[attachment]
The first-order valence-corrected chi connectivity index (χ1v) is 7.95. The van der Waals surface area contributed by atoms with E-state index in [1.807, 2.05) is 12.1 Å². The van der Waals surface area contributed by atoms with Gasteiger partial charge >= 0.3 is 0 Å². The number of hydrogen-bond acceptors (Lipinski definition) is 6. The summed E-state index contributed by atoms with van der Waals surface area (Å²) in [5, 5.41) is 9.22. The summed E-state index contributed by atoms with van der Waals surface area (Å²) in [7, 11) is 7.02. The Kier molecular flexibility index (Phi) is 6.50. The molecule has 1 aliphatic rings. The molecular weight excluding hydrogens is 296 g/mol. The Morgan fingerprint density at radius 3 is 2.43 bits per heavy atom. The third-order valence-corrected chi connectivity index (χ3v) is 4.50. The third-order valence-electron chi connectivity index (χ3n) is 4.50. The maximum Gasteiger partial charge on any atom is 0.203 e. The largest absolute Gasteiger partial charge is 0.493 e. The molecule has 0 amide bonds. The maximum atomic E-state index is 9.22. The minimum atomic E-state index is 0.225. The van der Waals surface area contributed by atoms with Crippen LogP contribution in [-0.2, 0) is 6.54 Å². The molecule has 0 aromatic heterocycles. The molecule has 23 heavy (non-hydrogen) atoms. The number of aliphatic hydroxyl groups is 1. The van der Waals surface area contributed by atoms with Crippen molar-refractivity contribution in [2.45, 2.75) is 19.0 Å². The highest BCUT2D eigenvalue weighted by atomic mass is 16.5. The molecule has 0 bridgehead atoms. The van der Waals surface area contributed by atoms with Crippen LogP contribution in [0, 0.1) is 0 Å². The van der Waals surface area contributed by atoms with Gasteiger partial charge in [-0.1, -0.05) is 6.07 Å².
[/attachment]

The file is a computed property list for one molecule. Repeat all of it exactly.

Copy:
The first-order valence-corrected chi connectivity index (χ1v) is 7.95. The van der Waals surface area contributed by atoms with E-state index in [1.807, 2.05) is 12.1 Å². The van der Waals surface area contributed by atoms with Gasteiger partial charge >= 0.3 is 0 Å². The number of hydrogen-bond acceptors (Lipinski definition) is 6. The summed E-state index contributed by atoms with van der Waals surface area (Å²) in [5, 5.41) is 9.22. The summed E-state index contributed by atoms with van der Waals surface area (Å²) in [7, 11) is 7.02. The Kier molecular flexibility index (Phi) is 6.50. The molecule has 1 aliphatic rings. The molecular weight excluding hydrogens is 296 g/mol. The Morgan fingerprint density at radius 3 is 2.43 bits per heavy atom. The third-order valence-corrected chi connectivity index (χ3v) is 4.50. The third-order valence-electron chi connectivity index (χ3n) is 4.50. The maximum Gasteiger partial charge on any atom is 0.203 e. The largest absolute Gasteiger partial charge is 0.493 e. The molecule has 0 amide bonds. The maximum atomic E-state index is 9.22. The minimum atomic E-state index is 0.225. The van der Waals surface area contributed by atoms with Crippen LogP contribution in [-0.2, 0) is 6.54 Å². The molecule has 0 aromatic heterocycles. The molecule has 23 heavy (non-hydrogen) atoms. The number of aliphatic hydroxyl groups is 1. The van der Waals surface area contributed by atoms with Crippen molar-refractivity contribution in [2.45, 2.75) is 19.0 Å². The highest BCUT2D eigenvalue weighted by atomic mass is 16.5. The molecule has 0 bridgehead atoms. The van der Waals surface area contributed by atoms with Crippen LogP contribution in [0, 0.1) is 0 Å². The van der Waals surface area contributed by atoms with Gasteiger partial charge in [-0.1, -0.05) is 6.07 Å².